Paul Loprinzi Image: Paul Loprinzi
Every Thursday, Laboratory Equipment features a Scientist of the Week, chosen from the science industry’s latest headlines. This week’s scientist is Paul Loprinzi from Bellarmine Univ. Loprinzi worked with Brad Cardinal of Oregon State Univ. to study how sleep and exercise interact and impact health.
Q: What made you interested in studying the connection between physical activity and sleep patterns?
A: Obtaining adequate sleep is essential in ensuring optimal health and productivity. However, about 1 out of every 3 adults have difficulty falling asleep or have excessive sleepiness during the day. Given the beneficial effects of physical activity on a variety of physiological, neurological and musculoskeletal health outcomes, we wanted to see if physical activity was also associated with sleep, and if so, it could be used as a non-pharmacological modality to help improve sleeping-related parameters.
Q: What are the future implications of your research and findings?
A: If additional studies, particularly experimental studies, confirm our findings, then physicians, psychiatrists and other health care professionals are encouraged to promote regular participation in physical activity to help improve sleep quality.
Q: What was the most surprising thing you found in your research?
A: One of the most important and interesting findings in our research was that the physical activity guidelines established for cardiovascular disease, some forms of cancer, and all-cause mortality was also associated with sleep quality and general productivity related to sleep.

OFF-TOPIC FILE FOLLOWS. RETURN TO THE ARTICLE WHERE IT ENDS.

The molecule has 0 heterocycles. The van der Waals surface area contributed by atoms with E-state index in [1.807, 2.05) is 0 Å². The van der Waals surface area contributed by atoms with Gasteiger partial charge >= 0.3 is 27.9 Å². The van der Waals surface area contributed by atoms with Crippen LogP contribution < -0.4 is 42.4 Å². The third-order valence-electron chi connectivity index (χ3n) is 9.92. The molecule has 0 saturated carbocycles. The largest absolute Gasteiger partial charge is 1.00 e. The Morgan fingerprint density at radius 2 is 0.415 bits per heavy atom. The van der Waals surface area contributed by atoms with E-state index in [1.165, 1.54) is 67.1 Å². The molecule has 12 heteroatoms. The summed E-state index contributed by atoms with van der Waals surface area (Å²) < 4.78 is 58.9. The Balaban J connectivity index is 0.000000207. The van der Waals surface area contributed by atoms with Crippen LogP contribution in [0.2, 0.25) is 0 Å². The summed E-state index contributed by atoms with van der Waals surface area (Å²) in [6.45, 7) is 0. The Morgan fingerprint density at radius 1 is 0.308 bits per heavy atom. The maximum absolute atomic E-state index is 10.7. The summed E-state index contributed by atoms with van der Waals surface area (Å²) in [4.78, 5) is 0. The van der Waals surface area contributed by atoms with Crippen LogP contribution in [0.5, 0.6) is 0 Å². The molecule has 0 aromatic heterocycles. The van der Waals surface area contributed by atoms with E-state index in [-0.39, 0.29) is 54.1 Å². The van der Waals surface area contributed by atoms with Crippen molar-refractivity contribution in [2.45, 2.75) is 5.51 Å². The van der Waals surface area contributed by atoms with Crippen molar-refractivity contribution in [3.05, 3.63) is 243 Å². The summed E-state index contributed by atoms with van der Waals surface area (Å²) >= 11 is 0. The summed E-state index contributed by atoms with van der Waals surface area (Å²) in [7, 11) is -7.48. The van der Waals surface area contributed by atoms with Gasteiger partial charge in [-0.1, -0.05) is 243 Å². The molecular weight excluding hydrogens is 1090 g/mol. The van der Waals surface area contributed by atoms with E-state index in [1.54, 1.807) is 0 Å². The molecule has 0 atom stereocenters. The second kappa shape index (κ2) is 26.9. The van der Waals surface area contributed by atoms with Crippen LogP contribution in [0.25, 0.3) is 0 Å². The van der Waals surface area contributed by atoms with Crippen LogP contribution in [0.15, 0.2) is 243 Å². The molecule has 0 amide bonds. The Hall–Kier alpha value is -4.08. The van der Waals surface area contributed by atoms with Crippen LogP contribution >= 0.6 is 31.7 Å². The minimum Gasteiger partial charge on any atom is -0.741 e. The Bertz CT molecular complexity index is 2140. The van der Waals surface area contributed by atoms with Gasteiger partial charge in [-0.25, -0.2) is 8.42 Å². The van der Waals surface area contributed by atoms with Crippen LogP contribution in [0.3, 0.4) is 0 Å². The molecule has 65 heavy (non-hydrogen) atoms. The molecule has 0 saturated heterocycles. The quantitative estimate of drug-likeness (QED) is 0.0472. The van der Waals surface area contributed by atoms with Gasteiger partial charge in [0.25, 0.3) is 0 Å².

Q: What is the take home message of your research and results?
A: The take home message of our research is that adults who engage in at least 150-minutes of moderate-intensity or 75-minutes of vigorous-intensity physical activity per week, compared to those engaging in lower levels of physical activity, may be less likely to feel overly sleepy during the day, have leg cramps while sleeping and have difficulty concentrating when tired.
Q: What new technologies did you use in your lab during your research?
A: Unlike other related studies, we utilized an objective-measure of physical activity to reduce measurement error often associated with self-report of physical activity behavior. Among all the participants, physical activity was measured using a waist-mounted accelerometer that detects accelerations and can be used to estimate the frequency, intensity and duration of physical activity over multiple days.
Q: What is next for you and your research?
A: Given the association between physical activity and sleep in the general adult population, and the fact that adult pregnant women often report problems associated with sleep, we plan to examine the relationship between physical activity and sleep among pregnant women.